Thousands of trains crisscross the country every day without issue, but one wreck on the news is enough to throw the entire transportation system into question.
Similarly, scandals involving defensive end Al-Quadin Muhammad, suspended for an undisclosed disciplinary violation, and redshirt Kevin Olsen, arrested for driving under the influence, have cast shadows over the reputation of UM’s entire football program.
While they may not be of the same magnitude as the Ray Rice scandal, excessive media coverage of these events makes them stick in the public mind in a negative way.
Yet the drama of these scandals does not align with the quality of the team’s performance this season. So far the team has a winning record, and the season has only just begun. As the suspended football players were not starters and had minimal influence on the field, their removal will not affect the team’s performance going into the next games.
Nor is it fair to judge, based on these recent instances of wrongdoing, the moral character of the offenders’ teammates.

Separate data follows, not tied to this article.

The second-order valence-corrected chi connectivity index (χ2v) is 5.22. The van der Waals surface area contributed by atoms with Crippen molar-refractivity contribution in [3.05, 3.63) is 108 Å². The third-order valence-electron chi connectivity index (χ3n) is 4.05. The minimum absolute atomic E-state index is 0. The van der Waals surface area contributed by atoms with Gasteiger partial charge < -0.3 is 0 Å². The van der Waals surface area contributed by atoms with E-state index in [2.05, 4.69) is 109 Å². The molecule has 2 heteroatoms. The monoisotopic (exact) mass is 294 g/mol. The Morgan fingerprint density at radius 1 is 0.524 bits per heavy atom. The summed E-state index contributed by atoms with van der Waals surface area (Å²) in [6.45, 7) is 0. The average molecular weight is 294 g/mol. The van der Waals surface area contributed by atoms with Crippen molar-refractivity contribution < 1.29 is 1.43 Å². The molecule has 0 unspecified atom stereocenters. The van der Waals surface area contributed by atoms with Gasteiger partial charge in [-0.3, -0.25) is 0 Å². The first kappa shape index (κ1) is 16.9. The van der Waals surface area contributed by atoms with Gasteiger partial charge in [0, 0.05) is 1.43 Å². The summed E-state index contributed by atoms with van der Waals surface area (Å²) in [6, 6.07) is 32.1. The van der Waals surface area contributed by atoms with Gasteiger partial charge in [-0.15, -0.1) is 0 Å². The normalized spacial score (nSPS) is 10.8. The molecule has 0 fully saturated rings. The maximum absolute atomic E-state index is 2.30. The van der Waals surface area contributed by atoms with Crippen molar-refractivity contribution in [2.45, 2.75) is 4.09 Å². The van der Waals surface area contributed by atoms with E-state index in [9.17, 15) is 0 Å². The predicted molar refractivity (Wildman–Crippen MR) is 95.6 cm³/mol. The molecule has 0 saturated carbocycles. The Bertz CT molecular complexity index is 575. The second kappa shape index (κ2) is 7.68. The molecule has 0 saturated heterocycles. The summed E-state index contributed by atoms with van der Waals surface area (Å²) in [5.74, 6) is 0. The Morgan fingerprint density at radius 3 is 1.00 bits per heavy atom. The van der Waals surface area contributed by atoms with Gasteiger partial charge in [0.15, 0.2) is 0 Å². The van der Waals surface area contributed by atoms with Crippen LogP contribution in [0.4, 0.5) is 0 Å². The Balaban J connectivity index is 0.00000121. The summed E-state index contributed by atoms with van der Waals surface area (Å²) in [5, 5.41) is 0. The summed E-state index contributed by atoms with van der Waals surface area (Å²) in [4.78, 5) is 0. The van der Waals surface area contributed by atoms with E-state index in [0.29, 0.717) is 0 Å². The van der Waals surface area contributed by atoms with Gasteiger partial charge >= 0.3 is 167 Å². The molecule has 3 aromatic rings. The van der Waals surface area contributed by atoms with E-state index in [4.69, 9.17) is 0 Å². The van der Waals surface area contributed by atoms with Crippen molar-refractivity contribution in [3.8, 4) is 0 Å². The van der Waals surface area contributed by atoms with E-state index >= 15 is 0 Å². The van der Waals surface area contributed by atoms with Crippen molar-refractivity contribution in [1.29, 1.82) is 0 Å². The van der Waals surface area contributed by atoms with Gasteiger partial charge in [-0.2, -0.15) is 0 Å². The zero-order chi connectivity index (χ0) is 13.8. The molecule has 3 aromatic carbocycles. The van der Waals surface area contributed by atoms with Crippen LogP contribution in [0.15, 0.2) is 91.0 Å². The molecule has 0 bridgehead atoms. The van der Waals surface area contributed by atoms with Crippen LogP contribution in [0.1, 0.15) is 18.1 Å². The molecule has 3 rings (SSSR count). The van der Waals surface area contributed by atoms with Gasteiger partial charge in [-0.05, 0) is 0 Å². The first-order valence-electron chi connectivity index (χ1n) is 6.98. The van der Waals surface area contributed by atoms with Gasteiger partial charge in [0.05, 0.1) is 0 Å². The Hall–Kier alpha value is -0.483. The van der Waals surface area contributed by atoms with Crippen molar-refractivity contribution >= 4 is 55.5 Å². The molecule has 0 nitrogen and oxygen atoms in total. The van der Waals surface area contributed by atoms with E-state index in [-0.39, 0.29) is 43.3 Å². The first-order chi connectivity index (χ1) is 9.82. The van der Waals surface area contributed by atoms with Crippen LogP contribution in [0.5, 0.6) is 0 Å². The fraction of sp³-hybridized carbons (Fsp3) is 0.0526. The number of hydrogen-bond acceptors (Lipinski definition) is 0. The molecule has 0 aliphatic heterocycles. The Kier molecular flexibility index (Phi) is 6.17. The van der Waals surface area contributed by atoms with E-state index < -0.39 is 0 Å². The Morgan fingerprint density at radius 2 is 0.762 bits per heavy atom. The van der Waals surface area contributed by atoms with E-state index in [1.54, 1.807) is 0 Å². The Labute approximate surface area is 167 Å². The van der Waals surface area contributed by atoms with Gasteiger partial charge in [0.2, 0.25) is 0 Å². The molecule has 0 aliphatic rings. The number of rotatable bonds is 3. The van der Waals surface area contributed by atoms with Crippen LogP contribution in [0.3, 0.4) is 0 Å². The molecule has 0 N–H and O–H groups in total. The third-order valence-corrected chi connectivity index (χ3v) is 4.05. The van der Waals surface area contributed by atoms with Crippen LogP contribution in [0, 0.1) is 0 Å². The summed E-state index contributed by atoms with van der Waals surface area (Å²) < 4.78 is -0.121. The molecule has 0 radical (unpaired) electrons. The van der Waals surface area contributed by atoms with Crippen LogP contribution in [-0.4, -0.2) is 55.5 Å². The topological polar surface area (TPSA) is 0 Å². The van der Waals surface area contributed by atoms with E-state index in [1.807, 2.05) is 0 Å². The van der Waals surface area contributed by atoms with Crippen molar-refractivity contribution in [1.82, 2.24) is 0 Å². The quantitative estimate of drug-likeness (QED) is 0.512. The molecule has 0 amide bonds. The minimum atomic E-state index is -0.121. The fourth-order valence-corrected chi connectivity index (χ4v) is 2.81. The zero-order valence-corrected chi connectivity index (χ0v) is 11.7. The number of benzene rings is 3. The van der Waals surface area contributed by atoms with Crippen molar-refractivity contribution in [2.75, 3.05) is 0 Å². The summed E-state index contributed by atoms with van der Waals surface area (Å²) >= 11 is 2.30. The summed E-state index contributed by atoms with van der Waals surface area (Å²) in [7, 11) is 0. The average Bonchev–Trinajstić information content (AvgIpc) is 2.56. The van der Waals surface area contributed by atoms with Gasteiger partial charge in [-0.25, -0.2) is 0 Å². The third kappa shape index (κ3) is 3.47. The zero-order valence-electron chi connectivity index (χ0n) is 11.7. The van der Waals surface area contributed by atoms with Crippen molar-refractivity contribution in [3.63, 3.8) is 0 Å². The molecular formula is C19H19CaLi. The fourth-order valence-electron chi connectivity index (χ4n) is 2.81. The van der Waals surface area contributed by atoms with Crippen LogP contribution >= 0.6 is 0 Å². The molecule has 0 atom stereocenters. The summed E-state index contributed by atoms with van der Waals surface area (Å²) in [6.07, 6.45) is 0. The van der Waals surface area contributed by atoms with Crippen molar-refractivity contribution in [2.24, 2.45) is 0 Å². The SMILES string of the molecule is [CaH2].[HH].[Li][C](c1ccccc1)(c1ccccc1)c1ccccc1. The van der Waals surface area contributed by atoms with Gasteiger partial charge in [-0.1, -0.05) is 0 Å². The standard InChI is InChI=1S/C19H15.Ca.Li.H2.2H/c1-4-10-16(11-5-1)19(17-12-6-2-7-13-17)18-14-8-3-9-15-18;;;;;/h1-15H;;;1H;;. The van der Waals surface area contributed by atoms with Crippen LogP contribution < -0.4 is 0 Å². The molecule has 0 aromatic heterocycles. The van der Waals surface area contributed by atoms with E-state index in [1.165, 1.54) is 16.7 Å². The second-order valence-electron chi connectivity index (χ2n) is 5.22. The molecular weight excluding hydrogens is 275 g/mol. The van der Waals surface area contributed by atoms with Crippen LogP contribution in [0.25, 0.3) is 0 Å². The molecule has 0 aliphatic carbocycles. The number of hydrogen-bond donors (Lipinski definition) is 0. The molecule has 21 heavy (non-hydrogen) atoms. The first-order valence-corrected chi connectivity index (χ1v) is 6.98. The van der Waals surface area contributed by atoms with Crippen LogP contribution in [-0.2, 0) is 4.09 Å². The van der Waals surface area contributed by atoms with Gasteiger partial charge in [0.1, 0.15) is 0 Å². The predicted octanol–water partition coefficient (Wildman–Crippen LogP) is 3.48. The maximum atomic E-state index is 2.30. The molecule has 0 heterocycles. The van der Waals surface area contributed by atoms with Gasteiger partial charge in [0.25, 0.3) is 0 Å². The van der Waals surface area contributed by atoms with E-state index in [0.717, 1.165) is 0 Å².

Each player was recruited based on his ability to play football. One cannot assume players share anything else in common, least of all the capacity to make educated decisions. If a student at Mahoney-Pearson were involved in a disciplinary violation, you would not conclude that all the students who happen to live on his floor were a bunch of thugs.
Fans of UM football should not confuse support for a team with approval for a player’s actions. It is not hypocrisy to admire a team for its collective ability and at the same time to criticize the behavior of its players. Athletes head to the field for no other reason than to play the game; it is perfectly acceptable for a fan to share a player’s acute focus on the game they both love.
While these scandals are regrettable, UM handled them accordingly, and there is every reason to believe they are isolated incidents with no long-term impact.
The team’s athletic progress will not come to a screeching halt. The moral ethics of every other player on the team will not simply derail. The engine of the Hurricane football team may have spluttered and choked for a moment, but the train itself never left the tracks.
Editorials represent the majority view of The Miami Hurricane editorial board.